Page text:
Balloon Trees

Balloon Trees

5.0 2
by Danna Smith, Laurie Allen Klein
     
 

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Ever wonder how a balloon is made? Follow the journey of a balloon from its beginnings as gooey sap in a tree to its completion at a rubber factory. You ll be surprised to discover what a balloon started out as and how it becomes the bright, air-filled decoration that you enjoy today.

Overview

Ever wonder how a balloon is made? Follow the journey of a balloon from its beginnings as gooey sap in a tree to its completion at a rubber factory. You ll be surprised to discover what a balloon started out as and how it becomes the bright, air-filled decoration that you enjoy today.

Editorial Reviews

Children's Literature - Tina Chan
Balloons are made from rubber trees. White milky latex drips from the bark of a tree into a spout. The liquid is taken to a big machine to be processed soft and clean. It is then loaded on a tanker ship, where factory crews and clerks put the liquid in a tank with a special mix and color. Forms in the shapes of balloons move on rollers. The new balloons get cleaned with water and spinning brushes. They go in an oven to make the latex strong, then they are dunked in powder. They are filled with air before going to a washing machine. The balloons are bagged and boxed, ready to be taken to the store. At the end of the rhyming book are a description and quizzes about rubber. Large, vivid color illustrations are shown to correspond with the text. The images enhance the story and they are appropriate for the age group. Reviewer: Tina Chan
School Library Journal
K-Gr 2—With a little green tropical bird on every spread, the process of balloon making is outlined. Bright, full-color illustrations show the steps of harvesting and processing sap from rubber trees, shipping it to factories, and forming it into balloons of all sizes, shapes, and colors. Two lines of rhyming text on every page pulsate with action and engage readers: "The forms are flipped then dipped in quick-/a trick to make the color stick." These words must be read aloud to enjoy the internal rhyming and wonderful use of language. Back matter has activities that amplify the learning and a discussion of rubber as a natural resource. Beautiful, fun, and informative-a complete success.—Frances E. Millhouser, formerly at Fairfax County Public Library, VA
Kirkus Reviews
No, these trees don't bear balloons, but they are the starting place for the production of these popular objects. Rhyming couplets and effective illustrations describe the general process by which latex is extracted from trees, converted into a colorful mix, shaped into forms, treated and sent to stores to be sold as balloons. Each double-page spread shows a separate step, watched over by what looks like a warbler with an observant eye. (Sharp-eyed observers will even see him through the red balloon on the cover.) At one point, the bird even comes close to becoming part of the process, shaking off the powder that coats each latex form after cooking. As in Smith's Two at the Zoo (2009), the rhyming text scans well, making this a good choice for an informational read-aloud even for preschoolers. As in all this publisher's books, there are also reproducible learning activities in the backmatter and available on the Web. Here, the four pages include a map showing where rubber trees grow, comprehension games and a text explanation with vocabulary suitable for elementary school readers. A Spanish edition is also available. Books for young listeners about how things are made are relatively rare; this one will stretch to fit a variety of goals. (Informational picture book. 4-7)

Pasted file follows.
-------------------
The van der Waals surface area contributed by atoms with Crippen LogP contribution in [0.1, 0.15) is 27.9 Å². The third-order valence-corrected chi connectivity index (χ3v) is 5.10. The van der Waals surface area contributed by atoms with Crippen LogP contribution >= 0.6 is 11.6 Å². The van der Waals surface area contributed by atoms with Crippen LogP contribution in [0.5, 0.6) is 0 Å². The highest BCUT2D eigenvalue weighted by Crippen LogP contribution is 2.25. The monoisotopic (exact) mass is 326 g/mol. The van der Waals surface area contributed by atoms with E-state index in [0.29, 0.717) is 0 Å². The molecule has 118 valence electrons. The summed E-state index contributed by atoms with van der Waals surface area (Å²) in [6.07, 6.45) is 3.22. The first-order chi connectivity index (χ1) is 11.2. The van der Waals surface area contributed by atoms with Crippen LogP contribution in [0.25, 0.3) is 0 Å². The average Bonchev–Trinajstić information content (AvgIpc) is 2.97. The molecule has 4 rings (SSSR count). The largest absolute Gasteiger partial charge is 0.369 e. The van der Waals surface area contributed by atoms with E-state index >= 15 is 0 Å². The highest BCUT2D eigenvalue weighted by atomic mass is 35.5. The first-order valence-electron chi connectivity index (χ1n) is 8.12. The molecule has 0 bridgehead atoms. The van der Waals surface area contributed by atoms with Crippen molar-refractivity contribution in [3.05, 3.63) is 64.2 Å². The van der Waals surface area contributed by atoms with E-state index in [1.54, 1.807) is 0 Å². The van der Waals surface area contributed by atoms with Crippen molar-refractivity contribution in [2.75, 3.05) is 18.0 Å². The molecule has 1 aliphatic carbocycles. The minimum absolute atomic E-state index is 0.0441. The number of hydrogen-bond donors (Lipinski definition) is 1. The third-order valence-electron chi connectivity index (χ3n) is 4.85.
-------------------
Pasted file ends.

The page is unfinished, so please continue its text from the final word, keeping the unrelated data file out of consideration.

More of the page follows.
Product Details

ISBN-13:
9781106926647
Publisher:
Arbordale Publishing
Publication date:
02/28/2013
Series:
Balloon Trees , #1
Sold by:
Barnes & Noble
Format:
NOOK Book
File size:
20 MB
Note:
This product may take a few minutes to download.

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Balloon Trees 5 out of 5 based on 0 ratings. 2 reviews.
Literary_Classics_Reviews More than 1 year ago
The book Balloon Trees, written by Danna Smith and Illustrated by Laurie Allen Klein, answers the question: 'Where do balloons come from?' For the inquisitive child, Author Danna Smith has hit on a curiosity quenching literary treat. This book will delight young children who are fascinated by the concept of where things come from and how they are made. Told in rhyme, the story begins in a rubber tree plantation where a tree is tapped for sap. Illustrator, Laurie Allen Klein playfully incorporates the aid of a small bird which tags along as the story progresses from forest to factory and beyond. This book is highly recommended as a teaching aid and for school and home libraries.
ACS_Book_Blogger More than 1 year ago
Balloon Trees” by Danna Smith is a wonderfully fun book to read aloud to young children. The poetic verse cadence lends itself to joyfully singing the text. Balloons are always fun and entertaining for children and so is reading about how they are made. They slice the bark then add a spout-- white milky latex drip-drops out. The simple cup the tappers use collects the natural, sappy ooze. Full color pictures accompany informative text about the making of rubber. I found this book to be just delightful and will use it this summer for my summer reading program at school. The fun text and pictures make it a good read for small children and the informative nature of the making of rubber makes this a great book for elementary children as well. (reviewed by Claudette Delorge, Librarian) The new balloons then make some stops where spinning brushes roll the tops. Toward the tub they take a ride. They soak in water side by side. DISCLOSURE: A complimentary copy of Balloon Trees was provided by Sylvan Dell Publishing in exchange for our honest review. Opinions expressed are solely those of the reviewer.